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    Novak Djokovic BBC interview, won’t get vaccinated, OK with losing GOAT race, all-time Slam titles


    World number one Novak Djokovic says he is willing to give up tennis’ GOAT race, and chances at future grand slam titles, over his stance on Covid vaccines.

    Speaking with the BBC the 20-time Slam champion said he did not want to be associated with the anti-vax movement, but as it stands he says he will not get vaccinated.

    It’s unclear whether Djokovic will play at Roland Garros, Wimbledon or the US Open later this year given potential tournament and national vaccine requirements.

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    While absent from the Australian Open, Rafael Nadal finally broke through for his second title at Melbourne Park, taking the lead on 21 Slams ahead of Djokovic and Roger Federer.

    “That is the price that I’m willing to pay,” the Serbian said.

    Djokovic said he was vaccinated as a child, but that “I’ve always supported the freedom to choose what you put in your body.

    “The principles of decision making on my body are more important than any title or anything else. I’m trying to be in tune with my body as much as I possibly can.

    “I was never against vaccination. I understand that globally, everyone is trying to put a big effort into handling this virus and seeing, hopefully, an end soon to this virus.”

    Spain's Rafael Nadal won the Australian Open with Novak Djokovic and Roger Federer absent.  (Photo by JAIME REINA / AFP)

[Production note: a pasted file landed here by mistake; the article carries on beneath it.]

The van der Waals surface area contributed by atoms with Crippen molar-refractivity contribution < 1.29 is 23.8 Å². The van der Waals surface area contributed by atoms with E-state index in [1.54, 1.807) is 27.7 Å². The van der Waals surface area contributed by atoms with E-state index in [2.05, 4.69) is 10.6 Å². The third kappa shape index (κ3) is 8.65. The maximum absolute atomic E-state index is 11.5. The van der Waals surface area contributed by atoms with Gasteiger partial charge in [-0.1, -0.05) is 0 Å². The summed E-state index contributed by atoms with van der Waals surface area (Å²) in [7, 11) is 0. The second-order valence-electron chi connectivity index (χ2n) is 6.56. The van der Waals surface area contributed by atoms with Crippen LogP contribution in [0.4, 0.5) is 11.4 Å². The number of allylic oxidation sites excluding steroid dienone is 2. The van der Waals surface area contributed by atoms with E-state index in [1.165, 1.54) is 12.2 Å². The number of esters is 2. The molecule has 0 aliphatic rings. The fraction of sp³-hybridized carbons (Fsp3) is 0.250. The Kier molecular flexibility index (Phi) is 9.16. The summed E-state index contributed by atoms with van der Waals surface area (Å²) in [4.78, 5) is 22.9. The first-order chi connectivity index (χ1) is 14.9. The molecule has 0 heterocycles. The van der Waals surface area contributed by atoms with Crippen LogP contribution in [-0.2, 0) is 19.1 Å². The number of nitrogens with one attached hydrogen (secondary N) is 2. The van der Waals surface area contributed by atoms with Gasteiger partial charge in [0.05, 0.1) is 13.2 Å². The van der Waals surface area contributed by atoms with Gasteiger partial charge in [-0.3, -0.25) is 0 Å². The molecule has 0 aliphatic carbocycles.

Spain’s Rafael Nadal won the Australian Open with Novak Djokovic and Roger Federer absent. (Photo by JAIME REINA / AFP)Source: AFP

    More than 10 billion doses of different Covid vaccines have been given out.

    “It is hard to know what more Novak Djokovic needs or wants to know (about vaccines),” the BBC’s medical editor Fergus Walsh said.

    Djokovic also rejected suggestions his second positive Covid test, which occurred in late December just before he flew to Australia, was falsified. There is confusion over the timing of codes on the official PCR tests he submitted upon entry.

    “I understand that there is a lot of criticism, and I understand that people come out with different theories on how lucky I was or how convenient it is,” Djokovic said.

    “But no-one is lucky and convenient of getting Covid. Millions of people have and are still struggling with Covid around the world. So I take this very seriously, I really don’t like someone thinking I’ve misused something or in my own favor, in order to, you know, get a positive PCR test and eventually go to Australia.”

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    He added: “Absolutely, the visa declaration error was not deliberately made.”

    Djokovic was eventually deported before the Australian Open by immigration minister Alex Hawke on the grounds he could incite civil unrest and encourage anti-vaccine sentiment.

    In Australia 94.1 per cent of people aged 16 and over have received two doses of a Covid vaccine while 50.72 per cent of those 18 and over have received a third dose.

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